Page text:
Farm land scarce

ROBIN BROWNLEE -- Edmonton Sun

, Last Updated: 10:17 AM ET

Having abdicated control of their prospects by suspending operation of their own American Hockey League team two seasons ago, the Edmonton Oilers are trying to wrestle it back in time for the 2007-08 season.

That, with the Edmonton Road Runners in mothballs since the Oilers received permission from the AHL to suspend operation of the franchise following the 2004-05 season, is easier said than done.

The Oilers need a market capable of sustaining an AHL franchise and, topping their wish list, they'd prefer a circumstance in which an ownership group would step forward and run the operation.

FANS NEED ROAD MAP

Until the Oilers find that situation - the search is ongoing and there isn't, to hear assistant GM Scott Howson tell it, a leading candidate - fans will need a road map to keep track of the organization's minor leaguers.

The trick for fans, like the prospects who've been strewn from coast to coast, is to avoid getting lost.

"You lose control of development to a certain extent," says Howson, who knows the AHL inside and out as the former GM of the Road Runners and Hamilton Bulldogs.

"The coaches aren't employed by you. You don't control what's going on with the AHL team as much as you'd like."

The "in the system" section of the team media guide doesn't really apply because, well, the Oilers don't have a system. "In the minors?" Absolutely. They've had players in Grand Rapids, Hamilton, Wilkes-Barre, Iowa and Milwaukee in the AHL, as well as in Stockton of the ECHL.

It's a 180 degree swing from the situation the Oilers enjoyed with the Road Runners, where prospects performed right under the noses of GM Kevin Lowe, Howson and coach Craig MacTavish.

That's a far cry from having Marc-Antoine Pouliot, Alexei Mikhnov and Rob Schremp in Wilkes-Barre, affiliate of the Pittsburgh Penguins. The Pens have absolutely nothing invested in them. Same for prospects in Milwaukee (Nashville), Grand Rapids (Detroit), Hamilton (Montreal) and Iowa (Dallas).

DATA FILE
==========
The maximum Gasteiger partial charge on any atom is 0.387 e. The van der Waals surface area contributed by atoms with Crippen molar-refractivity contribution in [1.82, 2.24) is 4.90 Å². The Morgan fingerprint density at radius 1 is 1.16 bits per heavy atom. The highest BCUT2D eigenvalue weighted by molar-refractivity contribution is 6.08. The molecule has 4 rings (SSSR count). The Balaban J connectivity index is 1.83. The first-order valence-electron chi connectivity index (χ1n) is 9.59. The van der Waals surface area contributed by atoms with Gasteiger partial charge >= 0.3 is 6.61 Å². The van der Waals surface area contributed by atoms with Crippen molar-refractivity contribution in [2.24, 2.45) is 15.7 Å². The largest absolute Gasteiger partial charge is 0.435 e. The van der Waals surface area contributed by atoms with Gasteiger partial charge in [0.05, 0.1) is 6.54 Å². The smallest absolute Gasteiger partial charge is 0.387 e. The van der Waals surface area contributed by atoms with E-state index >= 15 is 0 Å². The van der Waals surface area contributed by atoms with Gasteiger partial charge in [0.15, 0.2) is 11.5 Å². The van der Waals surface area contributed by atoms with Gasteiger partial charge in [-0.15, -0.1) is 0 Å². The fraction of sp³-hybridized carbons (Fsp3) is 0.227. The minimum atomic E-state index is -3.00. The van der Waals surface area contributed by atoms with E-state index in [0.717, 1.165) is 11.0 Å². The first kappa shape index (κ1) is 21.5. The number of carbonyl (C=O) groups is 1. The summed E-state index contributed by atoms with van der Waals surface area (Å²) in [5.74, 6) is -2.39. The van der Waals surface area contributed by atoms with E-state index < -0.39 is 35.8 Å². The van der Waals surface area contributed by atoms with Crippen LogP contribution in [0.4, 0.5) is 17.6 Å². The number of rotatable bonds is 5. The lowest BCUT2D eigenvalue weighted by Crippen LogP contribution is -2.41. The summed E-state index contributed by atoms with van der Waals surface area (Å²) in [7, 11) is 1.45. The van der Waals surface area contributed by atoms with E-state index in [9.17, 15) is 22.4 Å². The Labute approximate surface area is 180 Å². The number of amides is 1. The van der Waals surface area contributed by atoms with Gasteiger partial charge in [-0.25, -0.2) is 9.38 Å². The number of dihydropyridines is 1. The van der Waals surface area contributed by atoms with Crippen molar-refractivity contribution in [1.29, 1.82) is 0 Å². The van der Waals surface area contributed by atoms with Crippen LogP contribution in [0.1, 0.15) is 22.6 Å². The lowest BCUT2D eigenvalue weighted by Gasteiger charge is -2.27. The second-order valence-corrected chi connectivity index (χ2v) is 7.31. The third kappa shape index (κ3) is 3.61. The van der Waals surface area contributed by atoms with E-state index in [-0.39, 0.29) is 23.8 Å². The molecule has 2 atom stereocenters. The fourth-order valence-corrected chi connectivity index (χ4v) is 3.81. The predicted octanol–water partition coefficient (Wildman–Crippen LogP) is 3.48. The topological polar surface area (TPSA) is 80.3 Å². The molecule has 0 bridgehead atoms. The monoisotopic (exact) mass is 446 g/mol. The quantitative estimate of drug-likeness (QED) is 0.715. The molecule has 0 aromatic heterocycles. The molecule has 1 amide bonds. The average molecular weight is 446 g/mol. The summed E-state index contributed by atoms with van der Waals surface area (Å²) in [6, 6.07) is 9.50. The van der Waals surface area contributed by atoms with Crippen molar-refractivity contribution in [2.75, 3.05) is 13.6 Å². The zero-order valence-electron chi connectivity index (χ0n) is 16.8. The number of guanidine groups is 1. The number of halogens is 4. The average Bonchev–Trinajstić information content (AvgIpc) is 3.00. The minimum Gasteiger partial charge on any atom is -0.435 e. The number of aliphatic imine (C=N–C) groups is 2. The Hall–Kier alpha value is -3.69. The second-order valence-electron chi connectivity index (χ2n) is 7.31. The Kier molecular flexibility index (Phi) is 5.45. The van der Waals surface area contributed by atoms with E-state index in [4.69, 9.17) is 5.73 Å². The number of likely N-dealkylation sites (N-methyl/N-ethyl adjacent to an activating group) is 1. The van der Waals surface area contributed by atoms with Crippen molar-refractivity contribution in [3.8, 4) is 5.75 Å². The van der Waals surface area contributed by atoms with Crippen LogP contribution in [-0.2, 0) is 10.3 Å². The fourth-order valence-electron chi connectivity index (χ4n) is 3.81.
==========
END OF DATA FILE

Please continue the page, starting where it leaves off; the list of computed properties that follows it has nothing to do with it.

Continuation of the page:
"Long term, you want to have your own team with your own players and your own coach and have them grow up in the system," Howson said. "That's not happening now. We have to fix that."

The decision to suspend operation of the Road Runners after the NHL lockout was a bad one from a player development standpoint - although Howson disputes there's been significant stunting of the progress of prospects to this point. What else can he say?

In that regard, the Oilers probably never should have pulled out of Hamilton and moved to Toronto for one ill-fated season. Mind you, they made a very tidy profit on that move with Lyle Abraham absorbing the costs of operating out of Ricoh Coliseum in Hogtown.

"It's important we get our development system straightened out and that there's some stability in the long term," Howson said.

"We've been getting by for two years now, but we have to get this pointed in the right direction."

Maybe selling the AHL brand in an NHL city like Edmonton wasn't going to fly once the lockout ended. That's the argument the Oilers used when they pulled the plug on the Road Runners.

Of course, it was a situation made more, ahem, cumbersome by the Oilers' pursuit of a WHL team.

Getting the Road Runners going again won't be as easy. The Oilers would prefer to stay in Canada, preferably in the west, if possible. Failing that, the American Midwest is an option. But where?

The AHL has conditionally approved the sale of the suspended Cincinnati franchise to a group in Windsor. That won't help the Oilers until 2008-09 at the earliest, assuming they could strike an affiliation deal. And they'd still have to sell the rights of the Road Runners.

KANSAS CITY UNLIKELY

There's a new rink in Kansas City, but interested parties in that city are going after an NHL franchise, not an AHL outfit. As for any other potential markets, Howson isn't offering up the Oilers' laundry list.

"It's a challenge," admits Howson, who has to have something on paper by March to be back in business for 2007-08. "We got close last year with Moline (Illinois). It's not an easy task.

"It's early in the process. We've had discussions with two or three markets, but there's nothing close right now. There's markets out there, but we're still trying to analyze and do our homework."

Better sooner than later.


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